Cook my way through Fuchsia Dunlop’s “Every Grain of Rice.”
The recipes are very easy and very delicious -- the four I’ve cooked again and again. I’m obsessed with Chinese food and would like to expand my home cooking repertoire with this super engaging, accessible book.
Be less wasteful when it comes to food.
I love Daniel’s freezer resolution -- since my freezer is barren -- it basically has ice in it, a copper bowl I use when I whip cream, and a bunch of stock. So yeah, I’ve started to cut back on waste by making more stock. Now comes the harder part: Point me in the right direction.
Plan meals more often.
Until I started working for Bittman full time this year, I was more or less a restaurant critic or writing about restaurants since 2010 -- which meant I was going out to restaurants more than half the week. No longer -- but I’m super out of practice in planning weekday (and for that matter, weekend) meals. I am that person who buys ingredients a couple of hours before I cook them. I definitely need help with this, start to finish.
I’m going last, so of course I have to either be weird or pile on.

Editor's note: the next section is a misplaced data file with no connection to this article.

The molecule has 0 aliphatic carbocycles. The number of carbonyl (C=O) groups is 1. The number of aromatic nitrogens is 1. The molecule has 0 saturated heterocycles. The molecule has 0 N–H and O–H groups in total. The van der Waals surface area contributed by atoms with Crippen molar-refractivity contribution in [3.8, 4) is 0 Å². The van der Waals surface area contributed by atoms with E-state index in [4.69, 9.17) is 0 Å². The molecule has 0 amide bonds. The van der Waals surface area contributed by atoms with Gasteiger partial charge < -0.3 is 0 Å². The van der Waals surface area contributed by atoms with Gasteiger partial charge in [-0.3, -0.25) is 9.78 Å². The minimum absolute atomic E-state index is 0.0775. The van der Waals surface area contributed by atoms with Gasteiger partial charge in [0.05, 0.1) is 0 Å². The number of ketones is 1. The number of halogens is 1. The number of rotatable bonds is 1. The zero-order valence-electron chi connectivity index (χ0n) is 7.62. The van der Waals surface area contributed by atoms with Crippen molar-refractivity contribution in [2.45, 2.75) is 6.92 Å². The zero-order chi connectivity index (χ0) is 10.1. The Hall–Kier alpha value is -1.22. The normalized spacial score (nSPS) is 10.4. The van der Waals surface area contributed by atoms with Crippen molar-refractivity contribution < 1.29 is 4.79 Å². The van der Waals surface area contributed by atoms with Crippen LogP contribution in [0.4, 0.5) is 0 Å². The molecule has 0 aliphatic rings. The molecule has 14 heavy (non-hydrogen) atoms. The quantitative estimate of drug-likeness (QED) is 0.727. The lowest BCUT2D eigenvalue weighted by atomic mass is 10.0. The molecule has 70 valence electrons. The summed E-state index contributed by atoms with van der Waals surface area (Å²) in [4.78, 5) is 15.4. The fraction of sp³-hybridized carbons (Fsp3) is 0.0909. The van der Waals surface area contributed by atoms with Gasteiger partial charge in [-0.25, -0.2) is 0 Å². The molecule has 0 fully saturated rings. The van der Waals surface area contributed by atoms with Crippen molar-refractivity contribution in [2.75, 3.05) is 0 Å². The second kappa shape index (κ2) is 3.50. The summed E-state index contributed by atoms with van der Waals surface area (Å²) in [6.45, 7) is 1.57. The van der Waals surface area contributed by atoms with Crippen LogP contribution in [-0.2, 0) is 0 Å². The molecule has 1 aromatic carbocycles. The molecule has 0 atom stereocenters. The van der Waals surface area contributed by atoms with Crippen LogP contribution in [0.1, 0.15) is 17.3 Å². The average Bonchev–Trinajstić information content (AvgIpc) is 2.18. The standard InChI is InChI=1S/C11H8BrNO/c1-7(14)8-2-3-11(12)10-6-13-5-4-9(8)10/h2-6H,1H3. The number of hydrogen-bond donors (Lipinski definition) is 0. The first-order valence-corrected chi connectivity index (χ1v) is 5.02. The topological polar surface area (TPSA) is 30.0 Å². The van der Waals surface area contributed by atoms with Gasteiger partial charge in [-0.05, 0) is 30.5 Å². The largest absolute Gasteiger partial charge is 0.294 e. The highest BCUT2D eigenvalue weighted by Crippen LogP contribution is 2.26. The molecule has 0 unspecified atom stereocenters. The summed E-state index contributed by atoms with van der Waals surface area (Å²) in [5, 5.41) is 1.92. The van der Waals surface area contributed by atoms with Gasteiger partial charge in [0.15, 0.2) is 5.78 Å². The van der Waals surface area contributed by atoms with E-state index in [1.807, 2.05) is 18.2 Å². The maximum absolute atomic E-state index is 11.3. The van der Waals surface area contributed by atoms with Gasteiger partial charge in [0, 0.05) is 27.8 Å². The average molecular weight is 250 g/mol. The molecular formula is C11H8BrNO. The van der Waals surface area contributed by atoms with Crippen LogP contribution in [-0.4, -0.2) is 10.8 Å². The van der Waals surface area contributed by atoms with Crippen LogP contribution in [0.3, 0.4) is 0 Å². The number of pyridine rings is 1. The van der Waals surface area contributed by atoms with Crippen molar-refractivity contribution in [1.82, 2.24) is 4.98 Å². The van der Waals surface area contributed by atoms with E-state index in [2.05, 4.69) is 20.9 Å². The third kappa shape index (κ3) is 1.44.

I don’t care what you call it - ⅔ vegan, part-time vegan, vb6, whatever. If you stick to some self-made rules about eating mostly unprocessed plants foods, you eat better. Everything works. So: Stick to the Plan.
In a way, this is just as important to me as “local.” I eat a ton of root vegetables in the winter, and mostly they come from Glynwood. But I’ve also taken, in the last couple of years, to trying to source good citrus from California. I’ll write about it at some point but the short version is, it’s expensive but it works.
Make that whole grain bread even better.
This is easy, because I’m obsessed. Kerri and I talk about it every single day.
Meet other cooks.
I used to cook with other people all the time - not just chefs, but home cooks. It doesn’t happen as much now: Laziness. But I’ve always said that you learn from cooking with other people, even if they don’t seem to have much to teach you. The process is valuable.
Garden. For real.
Last summer, I putzed around. This summer, I want to grow mind-blowing vegetables.